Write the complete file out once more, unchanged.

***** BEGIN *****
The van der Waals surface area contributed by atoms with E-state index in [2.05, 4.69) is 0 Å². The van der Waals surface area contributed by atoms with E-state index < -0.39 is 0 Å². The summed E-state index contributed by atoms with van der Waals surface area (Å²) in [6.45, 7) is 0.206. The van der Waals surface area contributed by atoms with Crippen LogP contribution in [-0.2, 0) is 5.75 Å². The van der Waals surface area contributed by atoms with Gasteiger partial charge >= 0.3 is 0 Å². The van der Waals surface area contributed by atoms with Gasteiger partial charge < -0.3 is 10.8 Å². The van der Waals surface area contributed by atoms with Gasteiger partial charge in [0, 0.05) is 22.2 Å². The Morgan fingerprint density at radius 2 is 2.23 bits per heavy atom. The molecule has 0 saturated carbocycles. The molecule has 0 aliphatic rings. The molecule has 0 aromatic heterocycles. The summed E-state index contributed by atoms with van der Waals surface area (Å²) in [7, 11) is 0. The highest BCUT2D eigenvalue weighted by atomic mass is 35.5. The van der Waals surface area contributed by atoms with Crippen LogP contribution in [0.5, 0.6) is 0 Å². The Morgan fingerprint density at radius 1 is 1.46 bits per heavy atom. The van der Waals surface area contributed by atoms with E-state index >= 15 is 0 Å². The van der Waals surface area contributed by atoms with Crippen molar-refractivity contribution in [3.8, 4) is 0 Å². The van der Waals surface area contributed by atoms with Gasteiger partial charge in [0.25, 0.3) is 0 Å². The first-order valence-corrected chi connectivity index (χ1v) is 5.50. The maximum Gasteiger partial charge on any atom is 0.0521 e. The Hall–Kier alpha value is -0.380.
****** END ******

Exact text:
The van der Waals surface area contributed by atoms with E-state index in [2.05, 4.69) is 0 Å². The van der Waals surface area contributed by atoms with E-state index < -0.39 is 0 Å². The summed E-state index contributed by atoms with van der Waals surface area (Å²) in [6.45, 7) is 0.206. The van der Waals surface area contributed by atoms with Crippen LogP contribution in [-0.2, 0) is 5.75 Å². The van der Waals surface area contributed by atoms with Gasteiger partial charge >= 0.3 is 0 Å². The van der Waals surface area contributed by atoms with Gasteiger partial charge < -0.3 is 10.8 Å². The van der Waals surface area contributed by atoms with Gasteiger partial charge in [0, 0.05) is 22.2 Å². The Morgan fingerprint density at radius 2 is 2.23 bits per heavy atom. The molecule has 0 saturated carbocycles. The molecule has 0 aliphatic rings. The molecule has 0 aromatic heterocycles. The summed E-state index contributed by atoms with van der Waals surface area (Å²) in [7, 11) is 0. The highest BCUT2D eigenvalue weighted by atomic mass is 35.5. The van der Waals surface area contributed by atoms with Crippen LogP contribution in [0.5, 0.6) is 0 Å². The Morgan fingerprint density at radius 1 is 1.46 bits per heavy atom. The van der Waals surface area contributed by atoms with E-state index >= 15 is 0 Å². The van der Waals surface area contributed by atoms with Crippen molar-refractivity contribution in [3.8, 4) is 0 Å². The van der Waals surface area contributed by atoms with Gasteiger partial charge in [0.25, 0.3) is 0 Å². The first-order valence-corrected chi connectivity index (χ1v) is 5.50. The maximum Gasteiger partial charge on any atom is 0.0521 e. The Hall–Kier alpha value is -0.380.